Weekly Questions and Answers, 10/27/2004

This week's questions/topics:

Q #603: Should I ask for help looking at specific forms of guilt, or the broader underlying ontological guilt?
Q #604  What will be my experience after the death of my body?.

Q #605  If we project what we do not want onto others, why do some others seem to be more gifted than us?.
Q #606  I still feel conflicted when talking to, or comparing myself with, those on a different spiritual path.
Q #607: Why do we choose suffering as a defense against our guilt?  Why not pleasure? 

Chronological List of All Questions.
Interactive Index of all topics

Q #603: You say, "If I choose the Holy Spirit, my lesson will be that I now have the opportunity to make a different choice about the guilt that I believe is buried in my mind, releasing it to the healing light of forgiveness rather than continuing to hold on to it and projecting it in some disguised form" (Question #385). Do we have to be conscious of the particular guilt or reason behind the situation? Or do we simply look at the guilt and punishment the Course speaks of because we have denied our real Self and rejected our Father -- always the same reason -- and ask the Holy Spirit to look at this with us? Is that enough or do we have to wait for a specific answer about a specific situation, guided by the Holy Spirit, and then ask Him to join us? When I ask how should I look at various situations, no matter how different they are, I only bring to my memory the same words I had read from A Course in Miracles. I never obtain a specific answer, such as "you are punishing yourself because you've been mean or selfish (or whatever) on this or that occasion." In other words, I never identify reasons from the world of form. So then, when a situation comes up again, I feel I did it wrong and don't feel confident in obtaining any results or progress from what I'm doing, at either the level of mind or the level of form. Can you help me with this?

A: The underlying ontological guilt in the mind over our belief that we have separated from God, attacking and destroying Him in the process, is the only problem we ever need to address. How we get in touch with that guilt, however, depends on how our mind has disguised it through projecting it outside the mind onto our body or other bodies in the world. Usually, we begin with our reactions to specific situations or events, or our memories about them, which the ego has cleverly but deceptively set up to be perceived as the cause of our feelings, so that we don’t look to the mind for the cause.

This is where the Holy Spirit turns the tables on the ego. What was made in the world as a subterfuge and a smokescreen to keep the guilt in the mind hidden becomes instead a a symbol of that hidden guilt and so a means for returning attention to the mind, where we can get back in touch with it. But for this reversal (T.28.II; W.pI.11.1) to work, we must be willing to accept the Holy Spirit’s interpretation of events rather than our own, which means acknowledging that we are wrong in our conclusions about what has happened.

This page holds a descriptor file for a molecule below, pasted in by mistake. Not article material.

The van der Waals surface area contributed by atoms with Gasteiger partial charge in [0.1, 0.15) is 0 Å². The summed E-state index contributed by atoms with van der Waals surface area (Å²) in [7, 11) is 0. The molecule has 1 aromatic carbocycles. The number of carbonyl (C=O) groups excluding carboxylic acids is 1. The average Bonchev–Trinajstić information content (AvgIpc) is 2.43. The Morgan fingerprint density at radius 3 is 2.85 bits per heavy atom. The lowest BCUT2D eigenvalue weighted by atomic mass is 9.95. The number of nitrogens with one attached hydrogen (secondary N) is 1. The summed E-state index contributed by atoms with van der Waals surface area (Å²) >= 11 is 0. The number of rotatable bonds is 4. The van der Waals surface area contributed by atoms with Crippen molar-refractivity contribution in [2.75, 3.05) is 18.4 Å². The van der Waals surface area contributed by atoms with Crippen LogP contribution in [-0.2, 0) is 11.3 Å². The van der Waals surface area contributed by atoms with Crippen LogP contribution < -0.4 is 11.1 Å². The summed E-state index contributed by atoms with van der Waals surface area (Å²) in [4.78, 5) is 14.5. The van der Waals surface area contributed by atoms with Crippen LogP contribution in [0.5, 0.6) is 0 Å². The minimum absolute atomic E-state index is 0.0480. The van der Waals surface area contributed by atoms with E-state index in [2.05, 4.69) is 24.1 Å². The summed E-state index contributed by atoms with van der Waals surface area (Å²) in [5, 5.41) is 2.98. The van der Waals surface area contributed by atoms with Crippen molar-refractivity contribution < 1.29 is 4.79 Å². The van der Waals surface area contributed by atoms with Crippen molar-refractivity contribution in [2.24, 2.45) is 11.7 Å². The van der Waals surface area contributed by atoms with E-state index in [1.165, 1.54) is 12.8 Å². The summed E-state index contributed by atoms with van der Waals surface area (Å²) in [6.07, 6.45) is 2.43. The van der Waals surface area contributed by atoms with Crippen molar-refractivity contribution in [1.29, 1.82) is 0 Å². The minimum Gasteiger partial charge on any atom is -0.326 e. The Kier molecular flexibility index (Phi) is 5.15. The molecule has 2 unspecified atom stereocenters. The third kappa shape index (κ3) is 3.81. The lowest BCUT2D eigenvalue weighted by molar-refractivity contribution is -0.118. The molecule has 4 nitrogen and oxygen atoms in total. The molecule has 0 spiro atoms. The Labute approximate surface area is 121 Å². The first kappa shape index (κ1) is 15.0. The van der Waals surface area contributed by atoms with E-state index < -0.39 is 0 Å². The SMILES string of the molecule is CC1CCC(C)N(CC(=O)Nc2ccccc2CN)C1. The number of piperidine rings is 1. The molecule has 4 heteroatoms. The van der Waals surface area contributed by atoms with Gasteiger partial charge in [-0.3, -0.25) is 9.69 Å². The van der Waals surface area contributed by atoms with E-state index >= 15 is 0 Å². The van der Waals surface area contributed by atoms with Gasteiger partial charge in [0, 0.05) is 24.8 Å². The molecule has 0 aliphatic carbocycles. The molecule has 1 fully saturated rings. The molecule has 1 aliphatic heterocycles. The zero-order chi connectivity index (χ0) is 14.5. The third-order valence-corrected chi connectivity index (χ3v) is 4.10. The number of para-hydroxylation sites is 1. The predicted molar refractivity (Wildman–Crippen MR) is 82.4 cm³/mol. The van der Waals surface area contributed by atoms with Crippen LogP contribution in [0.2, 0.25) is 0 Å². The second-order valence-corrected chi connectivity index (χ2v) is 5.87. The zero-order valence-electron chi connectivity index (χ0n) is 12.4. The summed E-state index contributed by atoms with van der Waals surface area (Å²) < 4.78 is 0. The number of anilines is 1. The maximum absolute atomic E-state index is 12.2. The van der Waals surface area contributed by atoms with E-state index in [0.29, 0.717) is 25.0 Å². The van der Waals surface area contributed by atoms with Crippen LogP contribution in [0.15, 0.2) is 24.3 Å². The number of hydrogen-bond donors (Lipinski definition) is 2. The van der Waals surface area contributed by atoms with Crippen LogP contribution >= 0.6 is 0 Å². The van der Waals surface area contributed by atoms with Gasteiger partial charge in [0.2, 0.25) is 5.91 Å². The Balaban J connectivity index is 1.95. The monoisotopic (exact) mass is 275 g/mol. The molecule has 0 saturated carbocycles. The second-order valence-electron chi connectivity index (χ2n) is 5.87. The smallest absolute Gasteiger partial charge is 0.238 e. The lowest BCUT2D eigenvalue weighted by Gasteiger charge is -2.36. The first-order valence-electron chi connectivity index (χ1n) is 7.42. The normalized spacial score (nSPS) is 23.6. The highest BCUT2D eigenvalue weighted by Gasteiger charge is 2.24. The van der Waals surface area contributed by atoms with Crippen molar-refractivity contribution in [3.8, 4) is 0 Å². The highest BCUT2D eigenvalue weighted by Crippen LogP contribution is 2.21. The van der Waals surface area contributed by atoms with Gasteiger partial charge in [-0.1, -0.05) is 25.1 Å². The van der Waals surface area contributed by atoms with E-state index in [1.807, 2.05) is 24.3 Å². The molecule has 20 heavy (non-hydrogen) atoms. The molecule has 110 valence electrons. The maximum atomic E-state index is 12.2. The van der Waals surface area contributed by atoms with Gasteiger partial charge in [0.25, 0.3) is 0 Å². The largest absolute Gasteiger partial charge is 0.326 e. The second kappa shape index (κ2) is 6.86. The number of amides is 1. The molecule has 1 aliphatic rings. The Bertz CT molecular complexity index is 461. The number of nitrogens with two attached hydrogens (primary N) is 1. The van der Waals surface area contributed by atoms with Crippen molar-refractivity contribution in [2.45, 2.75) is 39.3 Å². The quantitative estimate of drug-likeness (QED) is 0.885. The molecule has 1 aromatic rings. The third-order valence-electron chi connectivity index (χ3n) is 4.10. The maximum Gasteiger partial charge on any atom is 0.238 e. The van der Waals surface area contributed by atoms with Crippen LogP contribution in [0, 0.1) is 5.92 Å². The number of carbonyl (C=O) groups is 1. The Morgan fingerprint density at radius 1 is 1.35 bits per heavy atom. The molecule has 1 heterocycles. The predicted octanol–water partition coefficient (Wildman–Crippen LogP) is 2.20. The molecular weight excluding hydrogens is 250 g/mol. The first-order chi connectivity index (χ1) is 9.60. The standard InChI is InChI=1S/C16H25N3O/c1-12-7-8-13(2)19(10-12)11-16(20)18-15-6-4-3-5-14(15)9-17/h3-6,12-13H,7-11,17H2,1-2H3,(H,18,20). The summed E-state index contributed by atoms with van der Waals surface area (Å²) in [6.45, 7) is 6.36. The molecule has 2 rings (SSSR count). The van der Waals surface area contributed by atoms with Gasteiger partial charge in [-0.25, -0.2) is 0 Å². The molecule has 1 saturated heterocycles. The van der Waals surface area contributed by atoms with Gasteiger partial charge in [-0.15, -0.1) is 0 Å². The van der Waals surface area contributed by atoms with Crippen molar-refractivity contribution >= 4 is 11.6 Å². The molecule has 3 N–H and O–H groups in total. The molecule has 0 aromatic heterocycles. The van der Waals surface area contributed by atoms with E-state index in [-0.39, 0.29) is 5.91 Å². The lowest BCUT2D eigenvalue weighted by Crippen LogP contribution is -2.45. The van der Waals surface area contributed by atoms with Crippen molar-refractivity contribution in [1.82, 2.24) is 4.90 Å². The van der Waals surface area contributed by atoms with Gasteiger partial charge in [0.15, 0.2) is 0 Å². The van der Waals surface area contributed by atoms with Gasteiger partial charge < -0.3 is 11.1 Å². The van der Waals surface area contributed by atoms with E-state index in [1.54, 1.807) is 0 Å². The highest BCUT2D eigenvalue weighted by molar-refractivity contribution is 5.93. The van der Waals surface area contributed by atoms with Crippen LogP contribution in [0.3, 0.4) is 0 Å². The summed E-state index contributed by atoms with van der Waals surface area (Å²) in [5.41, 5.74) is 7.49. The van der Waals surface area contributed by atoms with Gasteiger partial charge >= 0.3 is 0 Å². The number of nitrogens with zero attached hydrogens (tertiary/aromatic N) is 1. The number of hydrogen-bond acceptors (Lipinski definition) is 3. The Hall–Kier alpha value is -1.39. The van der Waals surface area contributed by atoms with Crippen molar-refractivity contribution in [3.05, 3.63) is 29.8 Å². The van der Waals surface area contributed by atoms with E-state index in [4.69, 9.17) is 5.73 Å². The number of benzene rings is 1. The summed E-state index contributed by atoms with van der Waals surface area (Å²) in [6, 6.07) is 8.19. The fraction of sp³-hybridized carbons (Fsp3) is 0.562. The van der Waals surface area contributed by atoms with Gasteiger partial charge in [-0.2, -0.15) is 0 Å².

Now the ontological guilt in our mind can be projected into many different forms -- e.g., illness in our own body (as Question #385 is addressing), anger at others for hurting us in some way, or guilt over what we believe we as a body have done or failed to do. All of these serve the ego’s goal of mindlessness, because they keep our focus on the world outside rather than within our own mind. But once we can accept that they are merely symbols of the underlying guilt in our mind, projected out from within, we can return to the source of the problem in the mind and, through joining with Jesus or the Holy Spirit in our right mind, release the illusory guilt that has been covering the love underneath.

So, to answer your question, it is not necessary to be in touch with the specific thought or judgment behind the guilt you may be experiencing in a particular situation. The fact that you are feeling guilty (or angry or sick, etc.) is all that you need to recognize and acknowledge. But you do want to be honest with yourself that you are not somehow unconsciously refusing to look at the specific reasons for the guilt because you believe that would be too painful or difficult (see Question #335 for a related discussion). Jesus addresses this issue, in the context of fear, but it applies to guilt as well, in the following passage: "It is not necessary to follow fear through all the circuitous routes by which it burrows underground and hides in darkness, to emerge in forms quite different from what it is. Yet it is necessary to examine each one as long as you would retain the principle that governs all of them. When you are willing to regard them, not as separate, but as different manifestations of the same idea, and one you do not want, they go together" (T.15.X.5.:1,2,3).

In other words, you don’t want to use what could be only an intellectual understanding of a Course principle as a way of avoiding getting in touch with what you believe to be the ugliness of your ego. But if you allow yourself to feel the unworthiness, the self-loathing, the sense of inadequacy, or some other variation of the guilt, and do not shrink back from those feelings but look at them openly and honestly, then the specific reason the ego may want to give for why you feel that way is not really important.

The fact that you feel that you are repeating the same mistakes and are not really making progress at any level could reflect a number of different things. As already noted, if you are using the idea of the less specific, more abstract guilt in the mind as a way of avoiding looking at what you really believe about yourself, you may wish to be as honest with yourself as you can about your willingness to uncover the darkness -- a very frightening process indeed for any ego-identified mind.